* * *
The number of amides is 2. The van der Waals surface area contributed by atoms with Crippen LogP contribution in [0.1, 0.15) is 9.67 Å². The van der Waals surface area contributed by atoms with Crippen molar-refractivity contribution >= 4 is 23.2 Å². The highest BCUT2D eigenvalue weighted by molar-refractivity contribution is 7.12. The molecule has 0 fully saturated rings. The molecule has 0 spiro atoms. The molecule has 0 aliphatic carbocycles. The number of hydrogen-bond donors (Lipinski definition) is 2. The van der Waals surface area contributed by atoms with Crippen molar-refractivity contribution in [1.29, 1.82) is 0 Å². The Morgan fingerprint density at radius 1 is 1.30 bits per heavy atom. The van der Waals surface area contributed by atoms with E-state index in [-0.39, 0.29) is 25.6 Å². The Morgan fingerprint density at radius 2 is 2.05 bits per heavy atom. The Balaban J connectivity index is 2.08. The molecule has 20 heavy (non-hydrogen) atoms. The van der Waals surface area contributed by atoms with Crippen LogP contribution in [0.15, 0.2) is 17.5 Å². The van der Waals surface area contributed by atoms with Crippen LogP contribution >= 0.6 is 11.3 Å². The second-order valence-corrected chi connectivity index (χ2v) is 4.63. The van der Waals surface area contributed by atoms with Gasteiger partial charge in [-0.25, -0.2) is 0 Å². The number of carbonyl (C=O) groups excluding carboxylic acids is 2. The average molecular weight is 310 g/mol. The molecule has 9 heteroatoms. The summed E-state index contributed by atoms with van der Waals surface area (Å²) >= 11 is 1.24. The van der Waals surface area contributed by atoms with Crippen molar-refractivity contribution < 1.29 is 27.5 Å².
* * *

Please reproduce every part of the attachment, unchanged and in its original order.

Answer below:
The number of amides is 2. The van der Waals surface area contributed by atoms with Crippen LogP contribution in [0.1, 0.15) is 9.67 Å². The van der Waals surface area contributed by atoms with Crippen molar-refractivity contribution >= 4 is 23.2 Å². The highest BCUT2D eigenvalue weighted by molar-refractivity contribution is 7.12. The molecule has 0 fully saturated rings. The molecule has 0 spiro atoms. The molecule has 0 aliphatic carbocycles. The number of hydrogen-bond donors (Lipinski definition) is 2. The van der Waals surface area contributed by atoms with Crippen molar-refractivity contribution in [1.29, 1.82) is 0 Å². The Morgan fingerprint density at radius 1 is 1.30 bits per heavy atom. The van der Waals surface area contributed by atoms with E-state index in [-0.39, 0.29) is 25.6 Å². The Morgan fingerprint density at radius 2 is 2.05 bits per heavy atom. The Balaban J connectivity index is 2.08. The molecule has 20 heavy (non-hydrogen) atoms. The van der Waals surface area contributed by atoms with Crippen LogP contribution in [0.15, 0.2) is 17.5 Å². The van der Waals surface area contributed by atoms with Crippen LogP contribution >= 0.6 is 11.3 Å². The second-order valence-corrected chi connectivity index (χ2v) is 4.63. The van der Waals surface area contributed by atoms with Gasteiger partial charge in [-0.25, -0.2) is 0 Å². The number of carbonyl (C=O) groups excluding carboxylic acids is 2. The average molecular weight is 310 g/mol. The molecule has 9 heteroatoms. The summed E-state index contributed by atoms with van der Waals surface area (Å²) >= 11 is 1.24. The van der Waals surface area contributed by atoms with Crippen molar-refractivity contribution < 1.29 is 27.5 Å².